Events in DFL
There are different aspects to events in DFL:
- The Event template type - keeps track of event handlers for this event and allows them to be called.
- Event handler - user-defined callback delegate that is attached to the Event to be called when the event fires. These usually contain sender and event-argument information.
- onEvent method - contains the object's base functionality for the event, and fires the Event which calls the attached event handlers.
To override or not to override?
That is the question. You may be wondering, "do I override the onEvent, or do I attach to the Event with ~=" If you follow these guidelines, you should be set:
- Override onEvent when you are adding to the object's functionality, such as creating a UrlButton type that launches a URL on-click.
- Attach to the Event with ~= when you simply want to react to an event of another object, such as using a regular Button to launch your URL on-click.
You may be thinking it's the same thing, but notice the first example is implementing base functionality, but the second one is attaching to an existing object that has different functionality (more generic in this case).
So, in other words, you generally do not want to use onEvent unless you are making a reusable type.
Precautions when overriding
You need to be careful when overriding onEvent; you should always call super.onEvent unless you have good reason not to, because you may be breaking features from the base class that depends on the method being called, and the event's attached event handlers won't fire unless you call it yourself.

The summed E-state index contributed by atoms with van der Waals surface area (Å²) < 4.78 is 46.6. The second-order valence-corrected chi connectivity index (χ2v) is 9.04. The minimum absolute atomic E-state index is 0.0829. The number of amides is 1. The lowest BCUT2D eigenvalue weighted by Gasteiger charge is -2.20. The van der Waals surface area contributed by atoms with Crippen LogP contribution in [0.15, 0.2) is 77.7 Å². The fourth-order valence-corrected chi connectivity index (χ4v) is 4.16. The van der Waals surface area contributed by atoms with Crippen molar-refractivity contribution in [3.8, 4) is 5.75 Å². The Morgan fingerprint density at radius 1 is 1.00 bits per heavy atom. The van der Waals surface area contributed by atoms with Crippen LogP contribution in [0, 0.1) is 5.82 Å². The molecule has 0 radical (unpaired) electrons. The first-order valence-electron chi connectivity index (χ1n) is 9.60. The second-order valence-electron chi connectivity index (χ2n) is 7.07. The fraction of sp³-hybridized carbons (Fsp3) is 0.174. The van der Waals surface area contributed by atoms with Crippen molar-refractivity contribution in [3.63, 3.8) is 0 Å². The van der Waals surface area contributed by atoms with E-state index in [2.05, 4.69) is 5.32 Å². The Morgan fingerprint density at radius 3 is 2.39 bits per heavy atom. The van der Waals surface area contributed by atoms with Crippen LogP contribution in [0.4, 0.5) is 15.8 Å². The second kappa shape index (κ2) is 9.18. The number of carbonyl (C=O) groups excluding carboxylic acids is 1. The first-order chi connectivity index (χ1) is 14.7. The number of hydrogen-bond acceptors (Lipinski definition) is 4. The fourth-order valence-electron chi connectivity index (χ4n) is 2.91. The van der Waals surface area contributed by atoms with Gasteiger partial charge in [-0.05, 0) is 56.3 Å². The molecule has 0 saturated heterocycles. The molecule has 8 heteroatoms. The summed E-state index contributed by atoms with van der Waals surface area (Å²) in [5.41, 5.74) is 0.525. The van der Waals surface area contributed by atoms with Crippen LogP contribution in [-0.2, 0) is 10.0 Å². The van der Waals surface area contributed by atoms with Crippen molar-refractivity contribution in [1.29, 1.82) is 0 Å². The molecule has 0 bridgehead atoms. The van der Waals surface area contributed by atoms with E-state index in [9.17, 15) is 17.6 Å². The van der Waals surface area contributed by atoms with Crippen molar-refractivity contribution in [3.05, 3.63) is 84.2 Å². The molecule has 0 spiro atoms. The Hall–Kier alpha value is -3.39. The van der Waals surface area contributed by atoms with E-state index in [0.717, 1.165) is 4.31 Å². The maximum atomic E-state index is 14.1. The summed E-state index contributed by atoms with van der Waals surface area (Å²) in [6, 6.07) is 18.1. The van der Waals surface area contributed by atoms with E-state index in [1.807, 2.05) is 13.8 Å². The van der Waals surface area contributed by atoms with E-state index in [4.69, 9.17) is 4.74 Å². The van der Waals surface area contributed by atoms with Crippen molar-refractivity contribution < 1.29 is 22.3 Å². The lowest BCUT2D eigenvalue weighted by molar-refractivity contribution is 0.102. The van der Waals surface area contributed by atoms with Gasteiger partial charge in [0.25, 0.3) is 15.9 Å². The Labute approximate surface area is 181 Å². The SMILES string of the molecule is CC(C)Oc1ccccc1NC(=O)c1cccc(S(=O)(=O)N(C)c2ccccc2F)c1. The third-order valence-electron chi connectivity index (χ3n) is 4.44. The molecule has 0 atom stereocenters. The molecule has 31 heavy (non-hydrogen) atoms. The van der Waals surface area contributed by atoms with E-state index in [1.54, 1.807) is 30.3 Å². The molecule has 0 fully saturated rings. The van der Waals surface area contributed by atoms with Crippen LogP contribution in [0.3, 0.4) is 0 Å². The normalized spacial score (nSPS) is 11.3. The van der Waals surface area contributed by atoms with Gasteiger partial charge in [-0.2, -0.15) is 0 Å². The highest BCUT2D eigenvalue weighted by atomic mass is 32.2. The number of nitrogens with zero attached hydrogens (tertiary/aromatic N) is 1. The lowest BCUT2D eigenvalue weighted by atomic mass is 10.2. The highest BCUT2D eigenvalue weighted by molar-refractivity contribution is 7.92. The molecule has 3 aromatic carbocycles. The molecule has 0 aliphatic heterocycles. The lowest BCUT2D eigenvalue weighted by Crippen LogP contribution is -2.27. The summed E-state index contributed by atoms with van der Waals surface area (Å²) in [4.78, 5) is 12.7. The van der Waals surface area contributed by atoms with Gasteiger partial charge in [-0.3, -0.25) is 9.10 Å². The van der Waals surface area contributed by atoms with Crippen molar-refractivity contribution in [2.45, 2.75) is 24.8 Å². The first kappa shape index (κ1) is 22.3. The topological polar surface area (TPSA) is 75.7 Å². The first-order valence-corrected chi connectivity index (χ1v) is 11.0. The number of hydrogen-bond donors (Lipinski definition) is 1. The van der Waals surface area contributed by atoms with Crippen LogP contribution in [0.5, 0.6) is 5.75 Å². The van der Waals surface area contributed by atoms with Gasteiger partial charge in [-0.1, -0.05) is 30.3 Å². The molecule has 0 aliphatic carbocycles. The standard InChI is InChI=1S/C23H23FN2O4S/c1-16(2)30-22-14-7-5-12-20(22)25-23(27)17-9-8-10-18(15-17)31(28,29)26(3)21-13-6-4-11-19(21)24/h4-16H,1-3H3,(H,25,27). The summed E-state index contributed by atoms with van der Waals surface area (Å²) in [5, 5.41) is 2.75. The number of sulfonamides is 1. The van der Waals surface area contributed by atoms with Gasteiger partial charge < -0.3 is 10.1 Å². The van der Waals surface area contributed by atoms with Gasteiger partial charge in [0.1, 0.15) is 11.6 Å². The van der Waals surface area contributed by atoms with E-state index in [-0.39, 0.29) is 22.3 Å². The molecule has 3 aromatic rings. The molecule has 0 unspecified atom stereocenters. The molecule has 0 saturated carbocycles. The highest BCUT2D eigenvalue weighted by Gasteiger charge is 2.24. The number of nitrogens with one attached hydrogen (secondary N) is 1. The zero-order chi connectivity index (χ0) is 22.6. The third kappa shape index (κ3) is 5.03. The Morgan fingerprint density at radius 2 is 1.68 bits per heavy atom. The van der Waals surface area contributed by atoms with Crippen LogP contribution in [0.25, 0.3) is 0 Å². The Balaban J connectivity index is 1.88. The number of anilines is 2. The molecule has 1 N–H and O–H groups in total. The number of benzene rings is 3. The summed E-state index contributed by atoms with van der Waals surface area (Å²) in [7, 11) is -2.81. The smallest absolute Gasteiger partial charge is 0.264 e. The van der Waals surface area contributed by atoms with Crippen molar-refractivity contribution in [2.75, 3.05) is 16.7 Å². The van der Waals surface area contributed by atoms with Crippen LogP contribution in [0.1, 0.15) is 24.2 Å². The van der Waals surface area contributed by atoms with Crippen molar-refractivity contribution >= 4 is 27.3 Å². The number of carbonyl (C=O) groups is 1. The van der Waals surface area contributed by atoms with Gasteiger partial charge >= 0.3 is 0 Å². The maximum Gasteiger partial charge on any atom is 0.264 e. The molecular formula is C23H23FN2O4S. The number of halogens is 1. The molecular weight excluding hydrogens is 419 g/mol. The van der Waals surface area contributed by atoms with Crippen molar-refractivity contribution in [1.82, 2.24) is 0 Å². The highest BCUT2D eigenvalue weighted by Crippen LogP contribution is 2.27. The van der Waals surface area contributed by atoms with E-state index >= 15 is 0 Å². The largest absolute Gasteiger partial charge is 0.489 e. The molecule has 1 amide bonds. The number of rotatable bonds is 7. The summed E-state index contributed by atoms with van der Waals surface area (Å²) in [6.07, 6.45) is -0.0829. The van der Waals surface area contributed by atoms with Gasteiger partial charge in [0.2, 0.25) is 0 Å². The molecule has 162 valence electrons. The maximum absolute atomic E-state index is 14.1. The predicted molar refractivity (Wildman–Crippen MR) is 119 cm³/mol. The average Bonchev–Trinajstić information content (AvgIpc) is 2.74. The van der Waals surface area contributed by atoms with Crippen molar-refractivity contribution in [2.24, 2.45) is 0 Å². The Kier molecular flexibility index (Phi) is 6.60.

Attaching to an event
At last, how to attach to an event. First of all, I should mention that the DFL download comes with many examples that show events in action; the installer will put a shortcut to the examples into your start menu.
The Event template type allows you to attach event handlers using the ~= operator (opCatAssign). To be on the safe side, your event handler callback delegate should always be a class method / member function. The parameters of the event handler function are contravariant, allowing more general or specific types to be used as you prefer.
DFL's Button class inherits event click from Control and is defined to take parameters Control and EventArgs, or contravariance allows you to use Object and EventArgs as well if you wish.
Below is an example Form with a button on it and pops up a message box when the button is clicked.
class MyForm: Form
myButton = new Button();
myButton.text = "Click Me";
myButton.click ~= &myButton_click;
myButton.parent = this;
private void myButton_click(Control sender, EventArgs ea)
msgBox("You clicked the button!");
After adding the proper import and
main function, it will compile and work like the below image.